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Leaving the critical care unit

This page was last updated: September 29th, 2022

Critical illness can have a lasting effect on patients, both physically and emotionally, so throughout their stay in the critical care unit, a patient will start to receive rehabilitation as soon as possible and as often as is needed.

Rehabilitation on the critical care unit

Rehabilitation is started as soon as possible to prevent unnecessary weakness and limit physical problems following critical illness.

All patients will be reviewed by the physiotherapists on the unit and receive chest physiotherapy to help clear secretions and make sure that the lungs are working as well as possible, whether the patient is breathing for themselves or having assistance from a ventilator.

During their stay in critical care the patient may have lost weight and muscle strength and feel extremely weak. Physiotherapists will also help them to build up their strength again and move towards independence. We will continue to help patients with their daily needs whilst encouraging them to do things for themselves.

Speech and language therapists assess patients who have problems speaking or swallowing, and help them communicate more easily. They can also advise on how to start eating and drinking safely.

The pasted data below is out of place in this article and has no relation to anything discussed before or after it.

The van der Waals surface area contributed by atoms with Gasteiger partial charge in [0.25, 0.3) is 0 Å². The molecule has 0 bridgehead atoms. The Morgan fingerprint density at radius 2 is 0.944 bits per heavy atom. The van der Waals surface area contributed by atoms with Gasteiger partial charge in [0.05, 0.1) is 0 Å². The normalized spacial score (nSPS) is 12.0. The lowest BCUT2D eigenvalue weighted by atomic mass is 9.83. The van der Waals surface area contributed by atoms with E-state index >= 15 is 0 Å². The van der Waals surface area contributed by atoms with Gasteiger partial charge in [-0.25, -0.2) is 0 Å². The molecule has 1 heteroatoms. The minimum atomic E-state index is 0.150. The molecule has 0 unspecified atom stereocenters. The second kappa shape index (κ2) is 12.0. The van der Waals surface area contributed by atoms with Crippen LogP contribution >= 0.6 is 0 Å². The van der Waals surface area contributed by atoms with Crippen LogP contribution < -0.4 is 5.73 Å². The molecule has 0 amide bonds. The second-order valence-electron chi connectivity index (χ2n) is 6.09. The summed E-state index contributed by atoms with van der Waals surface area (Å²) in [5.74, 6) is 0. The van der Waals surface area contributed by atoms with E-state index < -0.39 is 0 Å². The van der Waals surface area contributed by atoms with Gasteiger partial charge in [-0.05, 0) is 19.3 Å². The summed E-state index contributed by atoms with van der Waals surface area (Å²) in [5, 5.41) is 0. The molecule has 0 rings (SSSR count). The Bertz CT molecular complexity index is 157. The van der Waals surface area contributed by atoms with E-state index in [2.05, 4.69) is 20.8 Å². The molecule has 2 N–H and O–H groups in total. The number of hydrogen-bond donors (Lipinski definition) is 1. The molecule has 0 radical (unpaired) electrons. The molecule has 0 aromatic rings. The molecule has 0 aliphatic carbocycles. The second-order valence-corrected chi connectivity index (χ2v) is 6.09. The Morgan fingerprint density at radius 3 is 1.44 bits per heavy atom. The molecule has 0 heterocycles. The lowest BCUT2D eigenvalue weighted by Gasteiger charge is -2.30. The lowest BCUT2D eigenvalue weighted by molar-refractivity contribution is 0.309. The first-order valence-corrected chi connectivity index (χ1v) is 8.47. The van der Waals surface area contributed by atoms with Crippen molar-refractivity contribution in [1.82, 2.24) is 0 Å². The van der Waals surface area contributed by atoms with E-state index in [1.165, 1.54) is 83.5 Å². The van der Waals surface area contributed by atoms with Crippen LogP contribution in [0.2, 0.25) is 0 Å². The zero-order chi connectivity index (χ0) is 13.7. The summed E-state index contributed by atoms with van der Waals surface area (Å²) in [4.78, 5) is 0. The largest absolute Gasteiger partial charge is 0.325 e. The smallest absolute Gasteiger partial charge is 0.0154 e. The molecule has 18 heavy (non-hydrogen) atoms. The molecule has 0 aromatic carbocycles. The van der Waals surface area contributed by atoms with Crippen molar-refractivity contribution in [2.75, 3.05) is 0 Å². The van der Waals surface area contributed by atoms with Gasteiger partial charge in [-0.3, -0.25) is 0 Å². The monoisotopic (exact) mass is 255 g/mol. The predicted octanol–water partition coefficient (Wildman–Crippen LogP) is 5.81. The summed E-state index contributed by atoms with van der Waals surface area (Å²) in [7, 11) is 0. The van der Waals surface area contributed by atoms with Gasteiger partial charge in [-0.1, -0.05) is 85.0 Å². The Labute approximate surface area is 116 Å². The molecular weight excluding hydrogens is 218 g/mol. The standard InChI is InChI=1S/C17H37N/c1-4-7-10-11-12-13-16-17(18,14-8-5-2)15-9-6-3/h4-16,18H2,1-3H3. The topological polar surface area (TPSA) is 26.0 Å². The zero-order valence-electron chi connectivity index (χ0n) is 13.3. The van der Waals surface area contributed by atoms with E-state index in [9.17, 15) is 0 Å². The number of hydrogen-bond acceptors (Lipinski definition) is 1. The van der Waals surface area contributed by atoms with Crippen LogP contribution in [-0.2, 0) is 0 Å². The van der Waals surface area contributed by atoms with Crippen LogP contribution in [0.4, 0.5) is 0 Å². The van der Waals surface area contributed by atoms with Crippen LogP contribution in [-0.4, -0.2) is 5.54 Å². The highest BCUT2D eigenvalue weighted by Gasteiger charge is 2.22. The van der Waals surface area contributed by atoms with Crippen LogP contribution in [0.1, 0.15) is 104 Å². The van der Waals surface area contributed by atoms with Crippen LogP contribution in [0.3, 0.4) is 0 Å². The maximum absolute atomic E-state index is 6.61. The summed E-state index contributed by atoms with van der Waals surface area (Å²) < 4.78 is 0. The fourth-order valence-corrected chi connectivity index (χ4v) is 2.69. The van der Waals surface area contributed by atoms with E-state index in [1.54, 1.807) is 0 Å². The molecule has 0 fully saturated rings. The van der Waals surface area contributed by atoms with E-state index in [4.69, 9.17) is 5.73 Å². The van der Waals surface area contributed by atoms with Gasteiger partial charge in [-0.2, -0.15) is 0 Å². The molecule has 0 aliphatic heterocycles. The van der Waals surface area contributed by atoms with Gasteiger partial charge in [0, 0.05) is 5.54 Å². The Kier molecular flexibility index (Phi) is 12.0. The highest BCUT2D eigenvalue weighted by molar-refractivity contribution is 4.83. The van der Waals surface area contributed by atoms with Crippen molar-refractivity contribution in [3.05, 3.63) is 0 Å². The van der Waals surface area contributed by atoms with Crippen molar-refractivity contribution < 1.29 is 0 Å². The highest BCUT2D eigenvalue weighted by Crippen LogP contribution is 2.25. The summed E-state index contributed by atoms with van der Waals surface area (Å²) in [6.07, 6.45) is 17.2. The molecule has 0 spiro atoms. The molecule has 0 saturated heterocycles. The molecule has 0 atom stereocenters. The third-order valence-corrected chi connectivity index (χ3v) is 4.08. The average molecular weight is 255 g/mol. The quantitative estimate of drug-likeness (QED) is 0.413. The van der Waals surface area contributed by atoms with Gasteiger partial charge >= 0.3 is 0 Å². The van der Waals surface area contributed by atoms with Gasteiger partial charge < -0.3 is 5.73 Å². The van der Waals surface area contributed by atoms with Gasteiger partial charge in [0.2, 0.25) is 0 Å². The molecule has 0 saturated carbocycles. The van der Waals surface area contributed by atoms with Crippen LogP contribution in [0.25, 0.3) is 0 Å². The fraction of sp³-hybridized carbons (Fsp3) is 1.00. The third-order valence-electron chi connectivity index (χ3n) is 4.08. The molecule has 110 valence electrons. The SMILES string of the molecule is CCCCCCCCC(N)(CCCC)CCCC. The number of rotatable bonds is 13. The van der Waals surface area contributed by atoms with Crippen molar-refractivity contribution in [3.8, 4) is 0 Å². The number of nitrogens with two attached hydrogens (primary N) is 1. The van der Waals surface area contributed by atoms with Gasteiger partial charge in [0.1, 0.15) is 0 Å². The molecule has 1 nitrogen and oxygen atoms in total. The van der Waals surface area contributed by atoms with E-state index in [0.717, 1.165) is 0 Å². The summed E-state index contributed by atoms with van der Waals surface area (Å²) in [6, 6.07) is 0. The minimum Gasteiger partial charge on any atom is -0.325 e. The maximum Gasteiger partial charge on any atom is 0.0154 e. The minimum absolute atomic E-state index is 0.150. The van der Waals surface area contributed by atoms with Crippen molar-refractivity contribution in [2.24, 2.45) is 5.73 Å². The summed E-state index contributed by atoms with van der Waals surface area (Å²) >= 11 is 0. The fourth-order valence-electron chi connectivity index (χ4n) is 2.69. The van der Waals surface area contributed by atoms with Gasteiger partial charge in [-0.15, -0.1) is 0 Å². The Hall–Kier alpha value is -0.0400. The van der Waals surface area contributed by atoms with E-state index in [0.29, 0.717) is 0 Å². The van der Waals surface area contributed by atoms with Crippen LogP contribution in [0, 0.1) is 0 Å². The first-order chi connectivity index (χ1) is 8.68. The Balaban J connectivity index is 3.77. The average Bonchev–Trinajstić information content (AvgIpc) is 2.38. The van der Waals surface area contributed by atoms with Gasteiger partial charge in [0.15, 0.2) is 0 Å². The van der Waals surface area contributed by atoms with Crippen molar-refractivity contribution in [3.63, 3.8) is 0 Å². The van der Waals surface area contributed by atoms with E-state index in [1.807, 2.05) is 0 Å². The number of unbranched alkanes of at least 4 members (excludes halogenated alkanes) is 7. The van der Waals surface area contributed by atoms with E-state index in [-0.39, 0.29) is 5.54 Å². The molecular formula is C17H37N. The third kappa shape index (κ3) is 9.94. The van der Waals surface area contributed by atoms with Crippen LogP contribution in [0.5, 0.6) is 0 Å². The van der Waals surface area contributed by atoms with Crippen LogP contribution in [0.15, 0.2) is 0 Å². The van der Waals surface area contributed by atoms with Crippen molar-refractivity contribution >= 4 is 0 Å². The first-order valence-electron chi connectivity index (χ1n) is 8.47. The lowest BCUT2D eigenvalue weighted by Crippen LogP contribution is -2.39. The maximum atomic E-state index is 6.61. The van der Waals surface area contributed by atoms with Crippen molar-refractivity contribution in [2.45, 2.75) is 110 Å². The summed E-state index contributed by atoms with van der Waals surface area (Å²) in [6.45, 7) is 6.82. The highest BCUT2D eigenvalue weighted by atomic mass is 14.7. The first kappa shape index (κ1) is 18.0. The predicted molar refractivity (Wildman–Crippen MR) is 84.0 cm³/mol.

Dietitians and nutritional specialists will support and advise on nutritional requirements and any special dietary needs.

Coming off medicines

As the patient starts to recover, we will reduce the medicines used to make them sleep and keep them free from pain. As the medicines wear off, patients can become confused or agitated. This is a known side effect and we try to minimise confusion by explaining to the patient where he/she is and what is happening.

Sometimes, a patient’s recovery can be very slow and this can make them feel very tearful and frustrated with their progress. We will try to support the patient through this. Having supportive family and friends around them can help a patient’s recovery.

Leaving the critical care unit

When a patient no longer needs critical care treatment they will leave the unit, or be ‘discharged’ to another ward. This is usually a positive step, however, for some patients and relatives it can be difficult to adjust to no longer having one­-to­-one nursing.

A member of the critical care team will visit the patient a few days after discharge to check on their progress. The ward staff and physiotherapists will continue to support the patient to achieve their rehabilitation goals they are ready to go home.

The ICU steps website has lots of useful information about the physical and emotional effects of a prolonged critical care stay and what life may be like when patients leave critical care. Visit the ICU Steps website.

Critical Care follow up clinic

We run a follow up clinic for patients who have been critically ill. The clinic, which is run by Dr William English , provides our patients with the opportunity to discuss their stay and work through any problems they are experiencing in their recovery.

This has been shown to help with the recovery phase of critical illness and is vital in helping us improve the care of both patients and relatives on the critical care unit in the future.

Typically, any patient that has been on a ventilator for more than three days is invited to attend three months after discharge. Other patients who were not ventilated but received high dependency care and are still having problems with their recovery after four to six months can also be referred by their GP.

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